Michigan Supreme Court Gets Involved in BetMGM $3.2 Million Dispute

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Michigan Supreme Court Gets Involved in BetMGM $3.2 Million Dispute

The Michigan Supreme Court is getting involved in the case of Jacqueline Davis, a player who sued BetMGM Casino in 2021 for not paying out a $3.2 million win. 

The case has lingered in lower courts for three years, after several rulings that the complaint was not in their jurisdictions. Now, the Wolverine State’s Supreme Court is examining the lawsuit, and its decision might create a precedent for future judiciary involvement in similar cases.

The issue started after BetMGM decided to void Davis's $3.2 million online casino win, claiming a technical glitch was responsible for the winnings. According to this Michigan casino online, Davis’s wins were inaccurately multiplied and the inflated winnings were credited to her account. Malfunctions have created similar situations in retail casinos, but voiding of an online winning is extremely rare in the iGaming industry.

The Supreme Court Verdict Can Have Future Ramifications 

The legal battle started in 2021, when the Wayne County Circuit Court dismissed Davis' case, agreeing with BetMGM’s argument that Michigan’s Lawful Internet Gaming Act (LIGA) preempted Davis’ claims. 

The next development in the case occurred in 2023, after the Michigan Court of Appeal panel upheld the lower court decision, motivating the plaintiff to seek justice at the higher court.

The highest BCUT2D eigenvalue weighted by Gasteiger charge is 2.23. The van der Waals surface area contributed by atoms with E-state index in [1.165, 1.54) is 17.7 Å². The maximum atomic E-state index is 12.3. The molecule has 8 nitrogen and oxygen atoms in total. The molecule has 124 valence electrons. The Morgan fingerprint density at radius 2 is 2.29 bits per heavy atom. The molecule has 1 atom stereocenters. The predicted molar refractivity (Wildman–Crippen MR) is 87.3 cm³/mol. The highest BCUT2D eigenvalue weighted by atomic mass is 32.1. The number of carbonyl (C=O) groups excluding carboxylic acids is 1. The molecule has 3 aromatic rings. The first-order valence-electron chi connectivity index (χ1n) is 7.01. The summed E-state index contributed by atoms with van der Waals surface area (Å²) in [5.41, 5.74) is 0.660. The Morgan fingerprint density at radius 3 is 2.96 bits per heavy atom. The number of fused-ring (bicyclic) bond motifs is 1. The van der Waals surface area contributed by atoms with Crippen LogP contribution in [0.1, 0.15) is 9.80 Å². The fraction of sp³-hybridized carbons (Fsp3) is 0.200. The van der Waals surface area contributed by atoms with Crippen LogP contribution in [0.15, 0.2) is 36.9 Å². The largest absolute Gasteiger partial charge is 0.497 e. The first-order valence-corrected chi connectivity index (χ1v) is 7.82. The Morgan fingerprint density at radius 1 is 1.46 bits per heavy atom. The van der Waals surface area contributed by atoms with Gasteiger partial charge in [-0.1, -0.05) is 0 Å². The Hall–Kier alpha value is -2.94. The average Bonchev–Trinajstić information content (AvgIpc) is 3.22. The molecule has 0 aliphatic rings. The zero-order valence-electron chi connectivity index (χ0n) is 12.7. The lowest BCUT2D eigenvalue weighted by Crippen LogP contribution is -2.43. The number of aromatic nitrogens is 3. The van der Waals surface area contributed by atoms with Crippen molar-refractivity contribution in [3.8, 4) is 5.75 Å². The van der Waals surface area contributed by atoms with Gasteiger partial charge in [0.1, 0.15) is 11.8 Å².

Now, Davis receives another opportunity to plead her case after the Supreme Court agreed to hear the appeal. The complaint filed by Davis revealed additional details about the case. 

Apparently, the plaintiff played Luck o’ the Roulette slot for several days, wagering amounts ranging from $4,5 up to the maximum of $5,000. Over 5 days, Davis won $3.2 million and was able to withdraw $100,000 before the operator suspended her account.

This new development in the case can have future ramifications in the Great Lakes State iGaming industry because the Supreme Court's decision will determine if the MGCB or the courts have the final word in conflicts between operators and players. 

The MGCB Investigated Delayed Withdrawals 

In April, the Michigan Gaming Control Board investigated a significant number of complaints from players about delayed payouts. The investigation revealed that operators did not process withdrawals to eligible bettors in the regular time window and did not communicate the reason for the delays. 

The report published by the MGCB stated that online casinos raised unnecessary issues and prevented timely payments. The report also specified that the tactics employed by operators did not mean players didn’t receive their funds, but only that the process was prolonged.

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